Compress and decompress arbitrary network streams.
Boildown listens on a local port, compresses (or decompresses) incoming traffic, and forwards the result to its destination. It's like SSH port-forwarding, but the bidirectional network traffic flowing through Boildown is automatically compressed or decompressed, depending on how it's configured. In essence, Boildown provides a compressed "pipe" connecting two nodes on a network.
Boildown is entirely protocol agnostic — it knows nothing about the protocol of the data flowing through it, and works transparently with any protocol that can be expressed over TCP/IP. The most common being HTTP (port 80), HTTPS (port 443), and SSH (port 22).
Boildown currently supports the following framed or "block" codecs:
From a remote location, I SSH home quite regularly and port-forward to several services behind NAT on my home network: SSH, remote desktop, web-cams, etc. I was curious to see if I could write something general that compresses traffic over a socket in an attempt to improve the overall "remote experience".
And, I just wanted an excuse to play with LZF and Snappy.
There's two sides (or "modes") to Boildown:
- Compressor — listens on a local port, compresses outgoing traffic, and forwards the compressed data to another host.
- Decompressor — listens on a local port, decompresses incoming traffic, and forwards the original (uncompressed) result to its destination.
Here's how you'd create a compressed pipe using Boildown for an SSH session between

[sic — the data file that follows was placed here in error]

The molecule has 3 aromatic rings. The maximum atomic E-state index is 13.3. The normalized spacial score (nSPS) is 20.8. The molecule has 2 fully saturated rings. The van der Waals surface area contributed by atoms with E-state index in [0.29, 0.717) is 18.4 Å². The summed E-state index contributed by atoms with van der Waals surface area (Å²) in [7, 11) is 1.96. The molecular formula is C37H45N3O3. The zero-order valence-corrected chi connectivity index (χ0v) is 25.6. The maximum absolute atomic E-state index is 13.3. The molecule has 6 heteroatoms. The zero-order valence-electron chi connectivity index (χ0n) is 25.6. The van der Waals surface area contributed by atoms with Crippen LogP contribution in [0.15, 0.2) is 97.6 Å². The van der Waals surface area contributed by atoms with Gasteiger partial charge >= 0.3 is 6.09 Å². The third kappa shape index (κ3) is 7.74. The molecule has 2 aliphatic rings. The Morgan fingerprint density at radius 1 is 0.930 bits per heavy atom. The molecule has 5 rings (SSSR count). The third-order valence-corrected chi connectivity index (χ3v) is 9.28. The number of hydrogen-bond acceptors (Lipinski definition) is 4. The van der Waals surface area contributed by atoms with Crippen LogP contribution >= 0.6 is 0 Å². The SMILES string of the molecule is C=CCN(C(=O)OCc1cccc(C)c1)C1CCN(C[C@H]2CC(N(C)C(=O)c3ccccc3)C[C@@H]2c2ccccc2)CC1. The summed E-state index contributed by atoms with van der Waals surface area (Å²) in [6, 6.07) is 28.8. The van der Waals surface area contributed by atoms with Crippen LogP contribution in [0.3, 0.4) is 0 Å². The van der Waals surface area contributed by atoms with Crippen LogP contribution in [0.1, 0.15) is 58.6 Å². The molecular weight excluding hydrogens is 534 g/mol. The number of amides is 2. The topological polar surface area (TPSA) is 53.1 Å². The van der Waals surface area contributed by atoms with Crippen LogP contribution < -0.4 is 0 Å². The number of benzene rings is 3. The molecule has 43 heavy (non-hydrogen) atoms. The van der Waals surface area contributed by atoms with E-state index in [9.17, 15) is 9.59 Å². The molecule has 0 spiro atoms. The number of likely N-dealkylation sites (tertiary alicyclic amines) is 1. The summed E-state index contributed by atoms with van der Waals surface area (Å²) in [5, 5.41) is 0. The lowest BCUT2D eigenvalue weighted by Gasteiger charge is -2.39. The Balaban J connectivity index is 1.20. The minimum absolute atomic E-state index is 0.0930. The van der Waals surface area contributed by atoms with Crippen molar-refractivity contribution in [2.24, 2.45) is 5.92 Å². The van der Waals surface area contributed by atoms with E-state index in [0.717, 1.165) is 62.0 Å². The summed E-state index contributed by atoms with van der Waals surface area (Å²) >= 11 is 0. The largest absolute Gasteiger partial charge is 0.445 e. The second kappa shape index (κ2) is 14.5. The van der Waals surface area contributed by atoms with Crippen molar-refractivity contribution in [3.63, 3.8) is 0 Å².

+--------- [localhost] ---------+ +----------- [remote] ------------+ | --compress 10022:remote:10022 | <---- (compressed pipe) ----> | --decompress 10022:localhost:22 | +-------------------------------+ +---------------------------------+
A Boildown compressor listens at
localhost:10022 and forwards compressed traffic to the decompressor listening at
remote:10022. Any bytes received by the decompressor at
remote:10022 are decompressed and forwarded to the SSH server daemon listening locally on
localhost:22. Of course, traffic flowing the other way,
remote:22 back to
localhost:10022, is compressed and decompressed in the same way.
Hence, a bidirectional, compressed network pipe.
Start a compressor on
localhost:10022, forwarding compressed traffic to
java -jar boildown-0.1-SNAPSHOT-runnable.jar --compress 10022:remote:10022 --zlib
Start a decompressor on
remote:10022, forwarding decompressed traffic to
java -jar boildown-0.1-SNAPSHOT-runnable.jar --decompress 10022:localhost:22 --zlib
Connect the dots
localhost, start a new SSH session, funneling traffic through the Boildown managed compressed pipe:
ssh -p 10022 localhost
--lzf on the command line to use any of the 3 supported compression codecs.
Note, both sides of the pipe need to be using the same codec (obviously).
The compressor and decompressor implementations run within threads. The size of the internal thread pool used by Boildown can be controlled with the
By default, if
--poolSize is omitted, the internal thread pool is sized to match the number of available cores.
Boildown is built and packaged using Maven.
To build, clone the repository:
#~> git clone https://github.com/markkolich/boildown.git
mvn package to compile and build a runnable JAR:
#~> cd boildown #~> mvn package
The resulting runnable JAR will be placed in the
Copyright (c) 2016 Mark S. Kolich
All code in this project is freely available for use and redistribution under the MIT License.
See LICENSE for details.